In June of 1992, a Bosnian woman named Selma was raped by a Serb soldier, impregnated, and held captive until she was too far along in her pregnancy to abort. She gave birth to a baby boy on February 20, 1993, abandoned him at the hospital, and started a new life in the United States.
The baby was adopted by the family of a hospital maintenance worker, who named him Alen. They doted over Alen and provided him a loving home despite taunts from neighbors that they were raising the spawn of the enemy.
Selma kept tabs on what became of Alen because she dreamed of one day seeing her rapist tried for war crimes. Alen was evidence.
In 2006, 14 years after the crime, Selma's rapist was indicted by Bosnia's special war crimes chamber. Selma returned to Bosnia to testify, and Alen, who by then had learned the horrific circumstance behind his birth, provided DNA evidence. The DNA was a match and Selma's rapist was convicted. But he appealed and in a decision that has been widely criticized by legal experts, was acquitted after witnesses testified that he and Selma had a consensual relationship before the war.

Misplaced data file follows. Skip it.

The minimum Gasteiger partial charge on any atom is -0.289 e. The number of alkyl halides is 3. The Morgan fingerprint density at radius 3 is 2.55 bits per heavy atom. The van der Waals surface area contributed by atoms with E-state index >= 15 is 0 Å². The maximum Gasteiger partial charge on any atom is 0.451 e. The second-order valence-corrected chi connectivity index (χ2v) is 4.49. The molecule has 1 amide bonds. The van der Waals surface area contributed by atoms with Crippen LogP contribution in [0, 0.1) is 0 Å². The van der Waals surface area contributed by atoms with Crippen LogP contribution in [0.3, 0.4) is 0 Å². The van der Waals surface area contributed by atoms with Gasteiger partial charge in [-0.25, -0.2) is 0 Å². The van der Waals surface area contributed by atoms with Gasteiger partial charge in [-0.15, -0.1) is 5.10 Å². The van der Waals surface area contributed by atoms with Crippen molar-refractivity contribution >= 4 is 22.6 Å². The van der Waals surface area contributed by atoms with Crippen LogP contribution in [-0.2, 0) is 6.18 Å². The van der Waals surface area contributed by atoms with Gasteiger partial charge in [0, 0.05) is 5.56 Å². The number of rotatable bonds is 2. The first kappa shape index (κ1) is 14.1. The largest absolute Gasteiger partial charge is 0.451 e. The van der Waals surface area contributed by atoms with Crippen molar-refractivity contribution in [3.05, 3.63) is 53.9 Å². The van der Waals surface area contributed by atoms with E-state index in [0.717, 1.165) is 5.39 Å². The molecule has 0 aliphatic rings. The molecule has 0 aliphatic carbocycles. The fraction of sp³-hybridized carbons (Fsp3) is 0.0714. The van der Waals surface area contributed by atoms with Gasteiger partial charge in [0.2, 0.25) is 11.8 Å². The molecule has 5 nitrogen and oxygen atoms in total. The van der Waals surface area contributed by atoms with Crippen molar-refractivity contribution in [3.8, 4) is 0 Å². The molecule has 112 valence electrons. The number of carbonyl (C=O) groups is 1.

Today he is a free man who denies that he is Alen's father. Alen, who is married with a child of his own, has become an activist in Bosnia on behalf of children born of rape. And Selma, once feisty and determined to see justice, is a broken woman.